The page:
From our archives [pg.14]

By ALEXANDER ZVIELLI
July 27, 2006 01:01
1 minute read.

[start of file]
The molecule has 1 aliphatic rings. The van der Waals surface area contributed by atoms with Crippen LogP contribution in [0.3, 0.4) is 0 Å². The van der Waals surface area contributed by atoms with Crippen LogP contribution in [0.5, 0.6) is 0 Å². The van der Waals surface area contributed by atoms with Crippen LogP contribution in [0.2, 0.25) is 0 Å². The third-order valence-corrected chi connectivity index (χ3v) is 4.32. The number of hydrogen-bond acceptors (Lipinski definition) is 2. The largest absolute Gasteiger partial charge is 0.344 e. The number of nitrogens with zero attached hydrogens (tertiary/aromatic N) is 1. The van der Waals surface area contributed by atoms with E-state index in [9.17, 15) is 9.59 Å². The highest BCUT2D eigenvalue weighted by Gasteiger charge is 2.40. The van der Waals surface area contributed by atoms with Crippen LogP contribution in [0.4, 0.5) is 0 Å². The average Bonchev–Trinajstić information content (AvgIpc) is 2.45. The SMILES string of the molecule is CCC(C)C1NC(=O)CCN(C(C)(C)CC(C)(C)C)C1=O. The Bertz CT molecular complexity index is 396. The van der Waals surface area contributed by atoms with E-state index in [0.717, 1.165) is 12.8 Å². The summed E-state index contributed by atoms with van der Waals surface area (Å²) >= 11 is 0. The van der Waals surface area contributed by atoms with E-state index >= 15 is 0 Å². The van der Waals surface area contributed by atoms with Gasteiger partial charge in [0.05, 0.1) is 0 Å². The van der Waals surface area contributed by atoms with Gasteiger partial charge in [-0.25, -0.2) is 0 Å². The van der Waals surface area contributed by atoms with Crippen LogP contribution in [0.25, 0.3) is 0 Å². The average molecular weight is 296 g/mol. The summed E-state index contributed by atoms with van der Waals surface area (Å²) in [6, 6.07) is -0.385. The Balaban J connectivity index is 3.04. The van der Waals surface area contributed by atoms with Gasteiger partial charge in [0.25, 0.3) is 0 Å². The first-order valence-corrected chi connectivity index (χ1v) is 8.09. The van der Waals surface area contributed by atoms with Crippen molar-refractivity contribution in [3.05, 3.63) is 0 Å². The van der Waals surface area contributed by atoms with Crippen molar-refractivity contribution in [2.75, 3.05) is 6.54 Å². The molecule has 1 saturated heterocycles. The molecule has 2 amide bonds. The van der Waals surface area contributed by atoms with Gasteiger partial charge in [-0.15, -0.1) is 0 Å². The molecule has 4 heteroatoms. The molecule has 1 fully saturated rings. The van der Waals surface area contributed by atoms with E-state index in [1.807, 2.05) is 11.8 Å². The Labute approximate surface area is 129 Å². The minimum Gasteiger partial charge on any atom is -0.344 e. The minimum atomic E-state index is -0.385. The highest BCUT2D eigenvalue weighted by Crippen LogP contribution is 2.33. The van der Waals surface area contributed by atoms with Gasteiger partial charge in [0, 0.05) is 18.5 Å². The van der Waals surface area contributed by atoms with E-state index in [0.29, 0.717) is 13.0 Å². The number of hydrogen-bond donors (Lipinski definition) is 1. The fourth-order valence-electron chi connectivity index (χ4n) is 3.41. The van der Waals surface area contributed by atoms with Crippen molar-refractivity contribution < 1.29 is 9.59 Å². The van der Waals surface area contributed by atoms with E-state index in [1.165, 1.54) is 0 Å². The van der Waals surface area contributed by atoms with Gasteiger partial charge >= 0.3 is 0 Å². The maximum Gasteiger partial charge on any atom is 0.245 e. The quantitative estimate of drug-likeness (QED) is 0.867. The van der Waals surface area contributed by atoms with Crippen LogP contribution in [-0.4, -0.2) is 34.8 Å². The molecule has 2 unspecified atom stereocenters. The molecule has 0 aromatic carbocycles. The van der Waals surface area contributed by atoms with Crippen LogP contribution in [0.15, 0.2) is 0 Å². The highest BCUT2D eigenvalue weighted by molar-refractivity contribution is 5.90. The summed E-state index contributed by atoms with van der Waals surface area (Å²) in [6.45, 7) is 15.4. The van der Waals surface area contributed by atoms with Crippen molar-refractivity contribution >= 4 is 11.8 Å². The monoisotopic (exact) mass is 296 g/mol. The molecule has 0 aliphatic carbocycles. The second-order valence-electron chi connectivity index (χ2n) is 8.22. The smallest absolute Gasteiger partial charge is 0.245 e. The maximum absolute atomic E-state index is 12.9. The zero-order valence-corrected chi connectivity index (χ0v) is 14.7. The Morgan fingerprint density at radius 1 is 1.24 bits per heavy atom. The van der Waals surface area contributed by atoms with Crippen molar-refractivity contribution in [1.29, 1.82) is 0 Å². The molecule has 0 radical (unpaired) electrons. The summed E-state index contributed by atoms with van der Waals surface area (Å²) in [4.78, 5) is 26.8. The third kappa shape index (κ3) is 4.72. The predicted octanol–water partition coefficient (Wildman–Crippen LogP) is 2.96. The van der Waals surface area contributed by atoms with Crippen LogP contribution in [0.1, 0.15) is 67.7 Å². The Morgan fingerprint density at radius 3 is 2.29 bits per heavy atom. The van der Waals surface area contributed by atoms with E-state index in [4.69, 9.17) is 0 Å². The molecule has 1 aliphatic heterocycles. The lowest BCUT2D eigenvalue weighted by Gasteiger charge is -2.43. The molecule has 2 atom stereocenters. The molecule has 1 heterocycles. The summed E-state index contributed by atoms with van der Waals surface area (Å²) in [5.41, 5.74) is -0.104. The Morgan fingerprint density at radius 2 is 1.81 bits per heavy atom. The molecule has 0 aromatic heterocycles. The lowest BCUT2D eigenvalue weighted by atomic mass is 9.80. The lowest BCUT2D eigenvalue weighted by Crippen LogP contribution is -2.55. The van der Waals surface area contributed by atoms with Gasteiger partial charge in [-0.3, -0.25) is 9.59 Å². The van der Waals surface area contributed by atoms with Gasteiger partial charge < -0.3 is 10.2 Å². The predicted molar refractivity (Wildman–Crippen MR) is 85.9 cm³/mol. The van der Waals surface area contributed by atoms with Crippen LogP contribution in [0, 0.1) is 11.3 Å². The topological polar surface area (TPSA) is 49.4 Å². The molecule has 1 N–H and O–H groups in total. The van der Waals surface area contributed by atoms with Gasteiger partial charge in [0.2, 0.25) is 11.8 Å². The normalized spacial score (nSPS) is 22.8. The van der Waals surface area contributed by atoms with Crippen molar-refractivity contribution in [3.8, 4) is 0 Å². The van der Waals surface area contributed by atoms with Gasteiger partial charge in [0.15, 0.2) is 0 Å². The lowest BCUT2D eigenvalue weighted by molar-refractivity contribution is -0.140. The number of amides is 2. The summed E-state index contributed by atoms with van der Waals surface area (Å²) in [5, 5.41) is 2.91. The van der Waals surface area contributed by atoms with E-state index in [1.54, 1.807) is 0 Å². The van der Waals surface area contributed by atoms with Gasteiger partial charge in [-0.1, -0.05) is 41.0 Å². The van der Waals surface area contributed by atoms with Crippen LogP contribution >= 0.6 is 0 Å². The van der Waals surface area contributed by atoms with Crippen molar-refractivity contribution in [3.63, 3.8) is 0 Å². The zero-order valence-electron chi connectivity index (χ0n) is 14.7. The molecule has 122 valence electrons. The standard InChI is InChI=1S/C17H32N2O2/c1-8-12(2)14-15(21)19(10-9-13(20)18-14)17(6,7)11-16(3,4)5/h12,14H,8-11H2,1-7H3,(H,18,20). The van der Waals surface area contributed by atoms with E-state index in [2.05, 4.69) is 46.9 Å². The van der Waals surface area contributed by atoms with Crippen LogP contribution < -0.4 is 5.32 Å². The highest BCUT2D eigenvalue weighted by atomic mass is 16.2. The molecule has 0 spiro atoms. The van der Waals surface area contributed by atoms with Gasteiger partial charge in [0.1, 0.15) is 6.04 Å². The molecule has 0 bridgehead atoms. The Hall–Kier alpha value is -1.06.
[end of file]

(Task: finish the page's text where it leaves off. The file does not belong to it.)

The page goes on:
Sun.-Tue. 65 YEARS AGO On July 27, 1941, The Palestine Post reported that following the Japanese occupation of Indochina, both the US and Britain embarked on an economic war on Japan, cutting Tokyo off from many important sources of supply. Japan retaliated by announcing an economic war on Britain and the US. Moscow announced that the Red Army was valiantly holding back the renewed German offensive. According to official Soviet sources, Germany was currently planning to attack Turkey, in order to complete a plan for a major pincer movement which would allow the Wehrmacht to attack the Suez Canal zone from both the West and the North. British forces succeeded in holding Tobruk defenses after a fierce two-day battle. 50 YEARS AGO On July 27, 1956, The Jerusalem Post reported that Egyptian President Abdul Nasser shocked the world by unilaterally nationalizing the Suez Canal. In a major address to the Egyptian people, Nasser announced that the nationalization of the canal would help Egypt financially in building the vital Aswan Dam. Nasser had also attacked Israel as an "imperialist" country, serving Western interests in the area. In Geneva UN Secretary-General Dag Hammarskjold issued a "strong new appeal" to Israel and the Arab states to observe the cease-fire agreement. He added that upon his impending return to New York he would see that the cease-fire was strictly observed by both sides. Egypt and Syria sent delegations to Moscow to discuss various subjects of military and civilian cooperation. A Russian technical mission arrived in Damascus. 25 YEARS AGO On July 27, 1981, The Jerusalem Post reported the Israeli government denials that the recent cease-fire in Lebanon was achieved by secret negotiations with the PLO. The Arab League welcomed the letter from the Phalangist leader, Bashir Jemayel, to Lebanese President Elias Sarkis in which Jemayel declared his intention to sever all his former ties with Israel. US Secretary of State Alexander Haig had given Israel an open-handed, written commitment to keep the multinational Sinai peacekeeping force in existence. Shlomi and Ma'alot were given the status of border towns. - Alexander Zvielli


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